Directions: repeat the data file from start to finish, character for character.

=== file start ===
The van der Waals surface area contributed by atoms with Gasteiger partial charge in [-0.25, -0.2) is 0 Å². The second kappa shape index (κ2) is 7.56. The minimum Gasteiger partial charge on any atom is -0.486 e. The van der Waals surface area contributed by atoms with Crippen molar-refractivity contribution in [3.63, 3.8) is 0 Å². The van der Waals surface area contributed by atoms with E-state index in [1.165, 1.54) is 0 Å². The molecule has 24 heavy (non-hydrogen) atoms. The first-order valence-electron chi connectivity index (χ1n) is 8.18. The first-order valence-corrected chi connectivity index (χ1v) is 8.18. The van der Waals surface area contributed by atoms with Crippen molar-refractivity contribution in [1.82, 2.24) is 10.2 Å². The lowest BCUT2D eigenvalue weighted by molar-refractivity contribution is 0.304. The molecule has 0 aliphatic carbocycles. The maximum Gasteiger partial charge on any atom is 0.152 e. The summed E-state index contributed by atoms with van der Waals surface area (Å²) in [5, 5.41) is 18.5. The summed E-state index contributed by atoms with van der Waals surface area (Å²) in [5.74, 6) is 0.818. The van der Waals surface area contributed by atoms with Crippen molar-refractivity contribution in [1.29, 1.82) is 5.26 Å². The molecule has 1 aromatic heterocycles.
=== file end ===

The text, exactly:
The van der Waals surface area contributed by atoms with Gasteiger partial charge in [-0.25, -0.2) is 0 Å². The second kappa shape index (κ2) is 7.56. The minimum Gasteiger partial charge on any atom is -0.486 e. The van der Waals surface area contributed by atoms with Crippen molar-refractivity contribution in [3.63, 3.8) is 0 Å². The van der Waals surface area contributed by atoms with E-state index in [1.165, 1.54) is 0 Å². The molecule has 24 heavy (non-hydrogen) atoms. The first-order valence-electron chi connectivity index (χ1n) is 8.18. The first-order valence-corrected chi connectivity index (χ1v) is 8.18. The van der Waals surface area contributed by atoms with Crippen molar-refractivity contribution in [1.82, 2.24) is 10.2 Å². The lowest BCUT2D eigenvalue weighted by molar-refractivity contribution is 0.304. The molecule has 0 aliphatic carbocycles. The maximum Gasteiger partial charge on any atom is 0.152 e. The summed E-state index contributed by atoms with van der Waals surface area (Å²) in [5, 5.41) is 18.5. The summed E-state index contributed by atoms with van der Waals surface area (Å²) in [5.74, 6) is 0.818. The van der Waals surface area contributed by atoms with Crippen molar-refractivity contribution in [1.29, 1.82) is 5.26 Å². The molecule has 1 aromatic heterocycles.